Last week, President Trump signed a Presidential Memorandum directing NASA to send astronauts back to the moon for long-term exploration and to prepare for the long-awaited manned Mars mission. The significance of the directive is unclear, however, as it comes without any clear budget or strategy.
Meanwhile, on the other side of the world, China has been making some ambitious space plans backed by multi-step procedures and lots of money. On the docket: reusable space plans, nuclear-powered spaceships, and robotic moon bases.
The China Aerospace Science and Technology Corporation (CASC) plans to fly its reusable space plane for the first time in 2020, and have it carry taikonauts and freight into space by 2025. The China Academy of Launch Technology (a CASC subsidiary) research and development Director Chen Hongbo told the official Xinhua News Agency that the two-stage spaceplane would be rocket-powered at first, and will be able to fly off a runway at hypersonic speeds to near space. It would then detach a reuseable second-stage rocket that would carry passengers and cargo and reach an altitude of 180-310 miles in orbit. In line with previous space plane plans, CASC will fly a scramjet-powered version of the first-stage carrier by 2030, thus increasing the second-stage payload.
The CASC program has competition, though. Vice Director Liu Shiquan of the rivaling China Aerospace Science and Industry Corporation (CASIC) said its own spaceplane program is off to a good start, with engines and other core technologies in advanced testing.
CASC also has equally ambitious plans for deep-space exploration. Key among these plans is for a nuclear-powered spacecraft, which is slated to enter service in 2040, most likely to support a manned Chinese Martian mission. CASC also has plans for China to engage in deep-space economic activity, like building orbit solar power plants, and mining asteroids and the moon.
To launch the thousands of tons of payload required to execute these plans, CASC is planning to make its rockets all completely reusable by 2035, from the small Long March 6 all the way to the giant Long March 5. The Long March 4B will test grid fins in 2019 (grid fins on reusable rockets like the SpaceX Falcon are used to control flight during the high velocity portion of the descent phase) and vertically land a Long March 6 rocket in 2020.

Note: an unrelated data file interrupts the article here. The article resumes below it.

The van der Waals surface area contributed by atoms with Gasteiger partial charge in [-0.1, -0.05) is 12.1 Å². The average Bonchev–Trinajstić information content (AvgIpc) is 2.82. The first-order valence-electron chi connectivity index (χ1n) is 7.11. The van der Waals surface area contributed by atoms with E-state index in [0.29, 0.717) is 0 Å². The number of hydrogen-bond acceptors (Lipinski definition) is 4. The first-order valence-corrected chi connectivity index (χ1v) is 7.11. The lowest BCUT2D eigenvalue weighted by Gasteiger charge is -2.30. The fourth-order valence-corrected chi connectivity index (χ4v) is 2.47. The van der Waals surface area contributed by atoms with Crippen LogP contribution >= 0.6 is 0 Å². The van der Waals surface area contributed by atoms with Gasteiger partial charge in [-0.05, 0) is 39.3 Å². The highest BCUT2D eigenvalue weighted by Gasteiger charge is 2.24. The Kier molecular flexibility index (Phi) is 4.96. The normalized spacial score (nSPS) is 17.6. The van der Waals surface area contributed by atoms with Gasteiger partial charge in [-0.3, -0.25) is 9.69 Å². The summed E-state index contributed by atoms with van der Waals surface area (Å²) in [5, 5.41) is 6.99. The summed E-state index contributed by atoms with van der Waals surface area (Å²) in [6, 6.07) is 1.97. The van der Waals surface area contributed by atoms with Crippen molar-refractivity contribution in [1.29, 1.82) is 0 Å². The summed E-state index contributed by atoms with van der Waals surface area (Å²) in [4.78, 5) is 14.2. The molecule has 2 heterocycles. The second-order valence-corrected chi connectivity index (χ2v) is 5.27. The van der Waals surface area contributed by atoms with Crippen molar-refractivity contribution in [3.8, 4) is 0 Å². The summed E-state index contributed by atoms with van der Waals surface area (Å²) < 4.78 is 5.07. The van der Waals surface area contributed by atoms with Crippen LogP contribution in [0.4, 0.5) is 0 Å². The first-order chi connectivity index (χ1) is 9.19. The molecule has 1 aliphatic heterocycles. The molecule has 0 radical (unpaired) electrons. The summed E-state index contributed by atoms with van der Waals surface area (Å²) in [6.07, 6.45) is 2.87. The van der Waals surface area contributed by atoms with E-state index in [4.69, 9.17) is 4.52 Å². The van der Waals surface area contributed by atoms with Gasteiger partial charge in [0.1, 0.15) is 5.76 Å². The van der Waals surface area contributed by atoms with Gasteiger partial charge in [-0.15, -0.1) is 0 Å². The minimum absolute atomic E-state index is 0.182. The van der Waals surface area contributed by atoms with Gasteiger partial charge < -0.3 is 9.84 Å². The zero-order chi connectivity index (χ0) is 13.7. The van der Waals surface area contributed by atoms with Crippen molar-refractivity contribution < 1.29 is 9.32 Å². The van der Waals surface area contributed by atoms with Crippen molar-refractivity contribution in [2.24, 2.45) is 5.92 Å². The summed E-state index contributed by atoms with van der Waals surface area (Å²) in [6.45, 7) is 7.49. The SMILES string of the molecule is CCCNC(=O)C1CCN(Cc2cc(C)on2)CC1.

Similar plans in the U.S. depend on a new breed of private launch companies, owned by tech billionaires. These firms also have competition in China. The Chinese private space launch company Link Space is also betting on reusable rockets. Its New Line 1 rocket, a 33-ton spacecraft that can launch a 440-pound payload to sun synchronous orbit, will theoretically have a vertically landed first stage. What's more, the company has already tested its rocket engines over 200 times, making good progress on plans for a first New Line 1 launch in 2020.
Also, the heavy Long March 9, which can carry 130 tons into low-earth orbit, or 50 tons into lunar orbit, will make its first flight by 2030. The Long March 9 will likely be used for manned missions to the moon as well as installing orbital solar power plants. Its massive payload capacity would also support Chinese plans to explore Jupiter, Saturn and its moons, and other celestial objects beyond the asteroid belt.
The Long March 9's huge payload could come in handy for creating a base on the moon as well. It'll likely be a robotic facility; a manned base would cost a whole lot more. Jiao Weixin of Peking University says that a robot base dug into the lunar surface, unlike lunar rovers and landers, could conduct more sophisticated scientific tests of lunar soil, and cheaply send back lunar rock samples.
Researching and operating all this is going to be very expensive, but it is clear China views the new space race as a way to pick up a lot of prestige. These new plans will be added China's already wide range of space offerings, including navigation and spy satellites, a vibrant hypersonic technology industry, and growing robotics and AI industries.
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Peter Warren Singer is a strategist and senior fellow at the New America Foundation. He has been named by Defense News as one of the 100 most influential people in defense issues. He was also dubbed an official "Mad Scientist" for the U.S. Army's Training and Doctrine Command. Jeffrey is a national security professional in the greater D.C. area.